Wealth tax burden
The Greens' proposed wealth tax (NZ Herald, November 24) would mean those who are widowed and retired could be liable to pay around $10,000 a year to live in their
Our old family home's council valuation is just under $2 million; the house itself is a modest 130sq m 1970s Keith Hay Home - the value is in the land. It is not one of the "really quite lavish houses in Auckland, whose owners have paid off their mortgage".
On top of this "wealth tax" to central government is around $4500 in council rates every year.
With this proposed "wealth" tax, it would mean $14,500 in payments to central and local government, which I believe is punitive. With the price of Auckland homes skyrocketing, many widowed or single pensioners who have worked hard to be debt-free in their retirement will be faced with a similar scenario and without the means to pay this tax.
Congratulations to the Greens, they've managed to come up with a proposal that makes Labour's capital gains tax look good.
Claire Teirney, Whangaparāoa.
Poor Adrian Orr. Not only has he been charged with controlling inflation, ensuring sustainable employment and financial stability, but now is directed to control house prices (NZ Herald, November 25) as well.
Do we need a Government as well, as it seems the Reserve Bank will have it all covered?
Finance Minister Robertson floats extending the "bright line test" to longer than five years for the housing market, but what of commercial property, land, shares and other assets which benefit from increased prices on sale? And how on earth will that help first home buyers who may have to wait even longer to acquire an investor's rental property, by which time it will have increased in value even further.
June Kearney, West Harbour.
No community transmission in Queensland, Victoria, NSW for four weeks. All the Australian state borders are opening. The Aussies are welcoming New Zealanders to their country and indeed paying us to come over and work.
No community cases in New Zealand for ages, just a few imported and in isolation hotels.
Can someone please explain why my (healthy) teenage daughters who are studying in Sydney can't come home to spend Christmas with their family in Auckland without two weeks in MIQ?
By the way, they self-isolated coming into NZ in March and did two weeks in quarantine in Sydney in August.
Warren Couillault, Remuera.
I'm more than happy to follow the Covid-19 guidelines to keep me and everyone safe but, on a shopping trip last week, I was surprised how many stores appear to be not playing their part.
I had problems finding the QR Code to scan in some places – either it was in an obscure place, or it was so high up I could barely reach it. A few minutes' observation proved I was not the only one experiencing problems. Some places only had one sign on display by the entrance, so if a queue was about to form then most often people just walked past. When I told the attendant at the gas station the code on the glass door would not scan she said it had "faded in the sunlight".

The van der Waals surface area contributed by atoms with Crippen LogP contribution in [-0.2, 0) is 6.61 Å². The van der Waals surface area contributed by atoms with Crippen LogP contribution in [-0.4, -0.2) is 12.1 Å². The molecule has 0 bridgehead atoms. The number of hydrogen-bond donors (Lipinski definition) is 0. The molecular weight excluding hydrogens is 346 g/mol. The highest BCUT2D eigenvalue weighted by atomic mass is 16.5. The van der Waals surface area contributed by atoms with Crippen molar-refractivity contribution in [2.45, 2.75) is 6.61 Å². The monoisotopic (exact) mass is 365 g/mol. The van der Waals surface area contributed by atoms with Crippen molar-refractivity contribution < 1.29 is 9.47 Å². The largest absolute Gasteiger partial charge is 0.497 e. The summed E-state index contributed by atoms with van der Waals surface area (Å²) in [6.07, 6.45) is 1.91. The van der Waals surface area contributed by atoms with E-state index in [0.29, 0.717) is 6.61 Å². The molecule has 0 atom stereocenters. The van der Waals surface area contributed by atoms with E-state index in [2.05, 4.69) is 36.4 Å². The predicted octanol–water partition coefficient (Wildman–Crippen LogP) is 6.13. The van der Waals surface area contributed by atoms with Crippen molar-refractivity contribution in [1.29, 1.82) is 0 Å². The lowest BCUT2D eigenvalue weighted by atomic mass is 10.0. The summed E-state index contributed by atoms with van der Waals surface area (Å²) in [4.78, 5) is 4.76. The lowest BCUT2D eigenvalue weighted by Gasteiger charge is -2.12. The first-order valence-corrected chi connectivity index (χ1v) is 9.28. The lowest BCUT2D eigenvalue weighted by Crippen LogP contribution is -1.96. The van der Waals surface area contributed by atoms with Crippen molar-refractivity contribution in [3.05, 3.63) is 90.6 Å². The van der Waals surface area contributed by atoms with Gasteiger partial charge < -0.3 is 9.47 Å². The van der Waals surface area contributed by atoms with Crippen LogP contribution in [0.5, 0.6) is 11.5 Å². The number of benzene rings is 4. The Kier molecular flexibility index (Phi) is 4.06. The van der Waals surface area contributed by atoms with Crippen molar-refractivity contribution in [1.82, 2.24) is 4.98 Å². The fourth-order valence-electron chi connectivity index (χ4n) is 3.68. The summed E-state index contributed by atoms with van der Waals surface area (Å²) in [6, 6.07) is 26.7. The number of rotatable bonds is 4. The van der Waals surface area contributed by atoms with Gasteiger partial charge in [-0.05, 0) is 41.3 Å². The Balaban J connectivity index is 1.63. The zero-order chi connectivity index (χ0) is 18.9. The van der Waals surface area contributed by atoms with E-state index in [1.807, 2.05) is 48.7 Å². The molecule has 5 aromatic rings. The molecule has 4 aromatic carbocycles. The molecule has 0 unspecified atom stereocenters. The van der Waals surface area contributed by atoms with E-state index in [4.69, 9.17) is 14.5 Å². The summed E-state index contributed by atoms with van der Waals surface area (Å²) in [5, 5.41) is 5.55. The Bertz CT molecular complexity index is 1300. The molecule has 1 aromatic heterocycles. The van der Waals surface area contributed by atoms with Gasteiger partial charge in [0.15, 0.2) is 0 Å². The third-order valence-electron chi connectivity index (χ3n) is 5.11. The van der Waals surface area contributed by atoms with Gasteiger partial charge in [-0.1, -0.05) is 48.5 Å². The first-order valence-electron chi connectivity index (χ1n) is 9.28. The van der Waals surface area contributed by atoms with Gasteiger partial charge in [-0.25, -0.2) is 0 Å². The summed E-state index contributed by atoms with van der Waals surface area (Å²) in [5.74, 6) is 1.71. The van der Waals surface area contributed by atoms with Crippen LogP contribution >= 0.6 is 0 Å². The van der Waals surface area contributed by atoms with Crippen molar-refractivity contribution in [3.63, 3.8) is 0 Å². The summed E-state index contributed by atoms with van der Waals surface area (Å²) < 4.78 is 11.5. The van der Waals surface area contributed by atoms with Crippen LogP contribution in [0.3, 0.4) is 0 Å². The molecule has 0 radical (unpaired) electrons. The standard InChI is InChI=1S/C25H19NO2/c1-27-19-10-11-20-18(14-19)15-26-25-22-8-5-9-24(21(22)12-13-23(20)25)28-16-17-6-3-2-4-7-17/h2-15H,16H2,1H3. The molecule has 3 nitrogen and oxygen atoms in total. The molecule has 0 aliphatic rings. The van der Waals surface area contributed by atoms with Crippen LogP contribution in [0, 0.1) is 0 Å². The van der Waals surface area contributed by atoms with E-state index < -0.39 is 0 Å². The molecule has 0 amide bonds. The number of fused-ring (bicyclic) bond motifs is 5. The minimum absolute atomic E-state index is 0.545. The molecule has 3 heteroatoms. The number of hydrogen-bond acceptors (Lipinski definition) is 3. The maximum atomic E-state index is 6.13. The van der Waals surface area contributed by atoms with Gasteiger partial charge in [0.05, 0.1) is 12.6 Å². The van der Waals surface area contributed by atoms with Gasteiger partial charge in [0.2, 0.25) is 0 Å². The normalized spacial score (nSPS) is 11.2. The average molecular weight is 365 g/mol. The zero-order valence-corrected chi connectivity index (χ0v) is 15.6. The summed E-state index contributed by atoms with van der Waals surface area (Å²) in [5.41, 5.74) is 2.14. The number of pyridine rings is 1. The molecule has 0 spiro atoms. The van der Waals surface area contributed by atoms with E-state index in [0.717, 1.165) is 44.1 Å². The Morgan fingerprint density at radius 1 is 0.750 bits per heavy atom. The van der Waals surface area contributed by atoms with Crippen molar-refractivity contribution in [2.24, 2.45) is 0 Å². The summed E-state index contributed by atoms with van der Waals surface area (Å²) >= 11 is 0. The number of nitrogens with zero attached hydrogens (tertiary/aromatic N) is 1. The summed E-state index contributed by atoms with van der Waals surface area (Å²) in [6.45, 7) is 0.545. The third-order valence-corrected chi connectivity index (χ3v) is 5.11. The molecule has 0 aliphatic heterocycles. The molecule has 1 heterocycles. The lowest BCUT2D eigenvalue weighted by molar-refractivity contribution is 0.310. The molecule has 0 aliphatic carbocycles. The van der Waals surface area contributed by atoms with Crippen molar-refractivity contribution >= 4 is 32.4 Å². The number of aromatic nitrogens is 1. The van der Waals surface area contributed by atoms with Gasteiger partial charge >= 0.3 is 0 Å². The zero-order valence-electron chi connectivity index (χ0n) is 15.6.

We're about to hit the busy shopping season. I suggest now is a good time to review those QR Code posters, look at how (and if) they are being used, re-print them and make sure they are easily accessed.
Chris Thompson, Rothesay Bay.
Right hand man
A photo is worth a thousand words sure rings true in the one Shane Te Pou uses in his excellent opinion piece (NZ Herald November 24). The look says it all. He is shaking hands with his hero.
I think describing Chris Liddell as an enabler sums up perfectly why he is not suitable for our support in his quest to be appointed to the OECD.
James Archibald, Birkenhead.
The opinion piece by Shane Te Pou (NZ Herald, November 24) is a textbook lesson in clear journalism.
In a few words, he distinguishes accurately between the American system of political control and our, to me at least, far preferable Westminster system.
He then makes a very clear case for great caution in any support by us for Chris Liddell's advancement beyond the Trump cabinet.
Finally, inferring between his lines, he convinces people like me yet again how privileged we are, disregarding any wayward current personalities, to be governed under a constitutional monarchy and not an elected president. My real thanks for an article worth preserving for my grandchildren
Richard Leary, Browns Bay.
For the past 20 or so years I have religiously made a minimum of 15 donations a year to various approved service providers, with St Johns being my main choice.